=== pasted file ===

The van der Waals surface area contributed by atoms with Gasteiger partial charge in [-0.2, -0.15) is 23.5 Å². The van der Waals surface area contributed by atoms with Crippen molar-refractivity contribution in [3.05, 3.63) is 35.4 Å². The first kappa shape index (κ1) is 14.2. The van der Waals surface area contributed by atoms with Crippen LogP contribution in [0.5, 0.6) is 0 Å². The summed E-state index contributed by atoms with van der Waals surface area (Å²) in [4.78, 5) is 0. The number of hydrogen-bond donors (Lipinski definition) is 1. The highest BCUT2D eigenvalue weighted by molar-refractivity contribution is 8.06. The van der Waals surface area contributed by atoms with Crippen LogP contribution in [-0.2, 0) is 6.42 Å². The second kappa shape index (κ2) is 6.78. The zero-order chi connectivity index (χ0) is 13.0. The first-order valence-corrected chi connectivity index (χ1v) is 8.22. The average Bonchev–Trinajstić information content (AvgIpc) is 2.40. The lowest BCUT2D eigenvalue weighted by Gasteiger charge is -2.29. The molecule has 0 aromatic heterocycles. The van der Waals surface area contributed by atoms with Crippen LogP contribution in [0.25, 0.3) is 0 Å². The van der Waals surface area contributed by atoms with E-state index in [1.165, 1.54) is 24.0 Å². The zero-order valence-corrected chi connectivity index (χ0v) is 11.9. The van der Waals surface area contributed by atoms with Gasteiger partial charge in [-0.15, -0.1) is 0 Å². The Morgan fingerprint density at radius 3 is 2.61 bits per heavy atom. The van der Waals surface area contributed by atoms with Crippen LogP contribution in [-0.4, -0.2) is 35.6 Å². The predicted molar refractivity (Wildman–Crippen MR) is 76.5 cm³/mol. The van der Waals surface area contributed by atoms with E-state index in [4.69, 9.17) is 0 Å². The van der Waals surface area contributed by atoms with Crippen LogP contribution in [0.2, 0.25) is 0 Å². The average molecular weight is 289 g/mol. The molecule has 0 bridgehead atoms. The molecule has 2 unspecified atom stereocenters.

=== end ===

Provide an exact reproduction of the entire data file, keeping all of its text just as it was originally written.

The van der Waals surface area contributed by atoms with Gasteiger partial charge in [-0.2, -0.15) is 23.5 Å². The van der Waals surface area contributed by atoms with Crippen molar-refractivity contribution in [3.05, 3.63) is 35.4 Å². The first kappa shape index (κ1) is 14.2. The van der Waals surface area contributed by atoms with Crippen LogP contribution in [0.5, 0.6) is 0 Å². The summed E-state index contributed by atoms with van der Waals surface area (Å²) in [4.78, 5) is 0. The number of hydrogen-bond donors (Lipinski definition) is 1. The highest BCUT2D eigenvalue weighted by molar-refractivity contribution is 8.06. The van der Waals surface area contributed by atoms with Crippen LogP contribution in [-0.2, 0) is 6.42 Å². The second kappa shape index (κ2) is 6.78. The zero-order chi connectivity index (χ0) is 13.0. The first-order valence-corrected chi connectivity index (χ1v) is 8.22. The average Bonchev–Trinajstić information content (AvgIpc) is 2.40. The lowest BCUT2D eigenvalue weighted by Gasteiger charge is -2.29. The molecule has 0 aromatic heterocycles. The van der Waals surface area contributed by atoms with Crippen LogP contribution in [0.25, 0.3) is 0 Å². The van der Waals surface area contributed by atoms with E-state index in [1.165, 1.54) is 24.0 Å². The zero-order valence-corrected chi connectivity index (χ0v) is 11.9. The van der Waals surface area contributed by atoms with Gasteiger partial charge in [-0.15, -0.1) is 0 Å². The Morgan fingerprint density at radius 3 is 2.61 bits per heavy atom. The van der Waals surface area contributed by atoms with Crippen LogP contribution in [-0.4, -0.2) is 35.6 Å². The predicted molar refractivity (Wildman–Crippen MR) is 76.5 cm³/mol. The van der Waals surface area contributed by atoms with E-state index in [4.69, 9.17) is 0 Å². The van der Waals surface area contributed by atoms with Crippen LogP contribution in [0.2, 0.25) is 0 Å². The average molecular weight is 289 g/mol. The molecule has 0 bridgehead atoms. The molecule has 2 unspecified atom stereocenters.